Friday, November 7, 2014

Cotton: Rhetoric of a Statesman

Cotton: Rhetoric of a Statesman:

Tom Cotton gave a splendid victory speech on Tuesday, better than and unlike any I have heard before. He makes the distinction that was fundamental to Winston Churchill and fundamental to the Founding Fathers of America: between “governments that belong to peoples, and peoples who belong to governments.”

On Tuesday he said: “We have again chosen constitutional self-government, which allows each of us to flourish according to his abilities and industry, to live with the blessings of civil and religious liberty, to live as free men and women under law, and to control our government rather than be controlled by it.”

Tom Cotton rejects the “centralizing and bureaucratic rule of presumed elites” who destroy fundamental rights of the people:

Every community, every business, every school, every person gets unwanted instruction from on high, from unaccountable and unelected elites. This other form of government always wants to help but is always hindering, constantly seeks to aid but constantly ends up constraining. We may gain some material security by choosing this other form of government, but under it there’s no true security for anyone. Because a government big enough to grant everything is big enough to take away anything.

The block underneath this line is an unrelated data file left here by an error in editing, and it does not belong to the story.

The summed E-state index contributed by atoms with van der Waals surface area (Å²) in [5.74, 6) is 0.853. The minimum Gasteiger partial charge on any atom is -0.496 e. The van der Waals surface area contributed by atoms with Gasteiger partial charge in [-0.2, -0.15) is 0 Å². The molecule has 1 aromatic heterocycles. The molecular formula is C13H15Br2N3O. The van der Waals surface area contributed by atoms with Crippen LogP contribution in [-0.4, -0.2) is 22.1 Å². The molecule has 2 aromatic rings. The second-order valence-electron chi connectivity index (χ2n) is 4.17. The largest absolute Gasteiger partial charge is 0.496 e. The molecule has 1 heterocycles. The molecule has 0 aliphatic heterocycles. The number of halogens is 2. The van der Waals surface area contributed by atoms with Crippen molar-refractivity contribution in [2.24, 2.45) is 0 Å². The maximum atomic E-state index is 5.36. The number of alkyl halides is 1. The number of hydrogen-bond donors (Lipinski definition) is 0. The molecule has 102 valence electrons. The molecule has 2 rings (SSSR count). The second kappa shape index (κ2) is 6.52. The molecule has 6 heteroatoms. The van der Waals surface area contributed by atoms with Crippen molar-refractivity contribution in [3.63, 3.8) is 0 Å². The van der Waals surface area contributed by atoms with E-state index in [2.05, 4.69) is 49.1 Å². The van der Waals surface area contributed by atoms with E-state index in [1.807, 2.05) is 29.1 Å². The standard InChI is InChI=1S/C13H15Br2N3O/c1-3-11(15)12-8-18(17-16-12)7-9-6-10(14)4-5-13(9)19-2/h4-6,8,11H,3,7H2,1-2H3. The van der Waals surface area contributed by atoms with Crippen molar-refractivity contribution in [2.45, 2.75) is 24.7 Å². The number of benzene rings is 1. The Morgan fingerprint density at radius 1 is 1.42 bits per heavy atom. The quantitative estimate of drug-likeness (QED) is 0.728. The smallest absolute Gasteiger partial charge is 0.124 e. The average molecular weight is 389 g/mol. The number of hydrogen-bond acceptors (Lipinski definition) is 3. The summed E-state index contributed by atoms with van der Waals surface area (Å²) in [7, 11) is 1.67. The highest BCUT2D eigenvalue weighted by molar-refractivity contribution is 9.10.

Statesmanship is hard. It demands something high, above the difficulties of regular life. It also demands a commitment to principle and adaptability to circumstance. Only people who have strong characters and high intellects can do this at the level of the statesman.

Cotton has lived an urgent life. He grew up in a little town in Arkansas, and then he went to Harvard. Then he went to Harvard Law School. He had never had two nickels to rub together, and just when he was about to become partner at a firm in D.C. and make a lot of money, he approached a few of his friends asking whether or not he should join the Army. I told him he should. He asked, Why? I said, Because you want to establish that you mean it when you say you wish to serve your country. He asked, Will you help me press the Army to give me infantry instead of the Judge Advocate General specialty? I said, of course. And he did his tour in Iraq and then one in Afghanistan, at risk of his life.

Tom is always thinking and always learning. He brings up books that he is reading or has read, and they are so often the great ones. He has detailed questions to ask about fundamental things, not things going on just today. This is the mark of a man who can be a statesman in the full sense. I expect that he will.

— Larry P. Arnn is the president of Hillsdale College.